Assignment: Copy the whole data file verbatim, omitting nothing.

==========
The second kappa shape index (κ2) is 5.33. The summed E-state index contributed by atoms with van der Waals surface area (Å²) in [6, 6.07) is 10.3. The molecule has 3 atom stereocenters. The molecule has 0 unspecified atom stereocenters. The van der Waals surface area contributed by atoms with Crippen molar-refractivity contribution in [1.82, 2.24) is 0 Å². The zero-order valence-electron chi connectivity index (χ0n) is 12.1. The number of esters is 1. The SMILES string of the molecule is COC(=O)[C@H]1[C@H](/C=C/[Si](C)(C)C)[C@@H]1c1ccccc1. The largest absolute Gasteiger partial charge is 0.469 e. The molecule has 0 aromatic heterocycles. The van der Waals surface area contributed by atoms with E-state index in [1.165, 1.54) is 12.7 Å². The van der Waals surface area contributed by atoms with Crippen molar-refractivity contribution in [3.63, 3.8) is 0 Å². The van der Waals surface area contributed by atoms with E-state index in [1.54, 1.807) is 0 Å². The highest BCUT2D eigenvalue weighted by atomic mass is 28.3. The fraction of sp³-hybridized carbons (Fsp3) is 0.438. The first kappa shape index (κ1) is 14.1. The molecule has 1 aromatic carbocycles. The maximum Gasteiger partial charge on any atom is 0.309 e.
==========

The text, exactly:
The second kappa shape index (κ2) is 5.33. The summed E-state index contributed by atoms with van der Waals surface area (Å²) in [6, 6.07) is 10.3. The molecule has 3 atom stereocenters. The molecule has 0 unspecified atom stereocenters. The van der Waals surface area contributed by atoms with Crippen molar-refractivity contribution in [1.82, 2.24) is 0 Å². The zero-order valence-electron chi connectivity index (χ0n) is 12.1. The number of esters is 1. The SMILES string of the molecule is COC(=O)[C@H]1[C@H](/C=C/[Si](C)(C)C)[C@@H]1c1ccccc1. The largest absolute Gasteiger partial charge is 0.469 e. The molecule has 0 aromatic heterocycles. The van der Waals surface area contributed by atoms with E-state index in [1.165, 1.54) is 12.7 Å². The van der Waals surface area contributed by atoms with Crippen molar-refractivity contribution in [3.63, 3.8) is 0 Å². The van der Waals surface area contributed by atoms with E-state index in [1.54, 1.807) is 0 Å². The highest BCUT2D eigenvalue weighted by atomic mass is 28.3. The fraction of sp³-hybridized carbons (Fsp3) is 0.438. The first kappa shape index (κ1) is 14.1. The molecule has 1 aromatic carbocycles. The maximum Gasteiger partial charge on any atom is 0.309 e.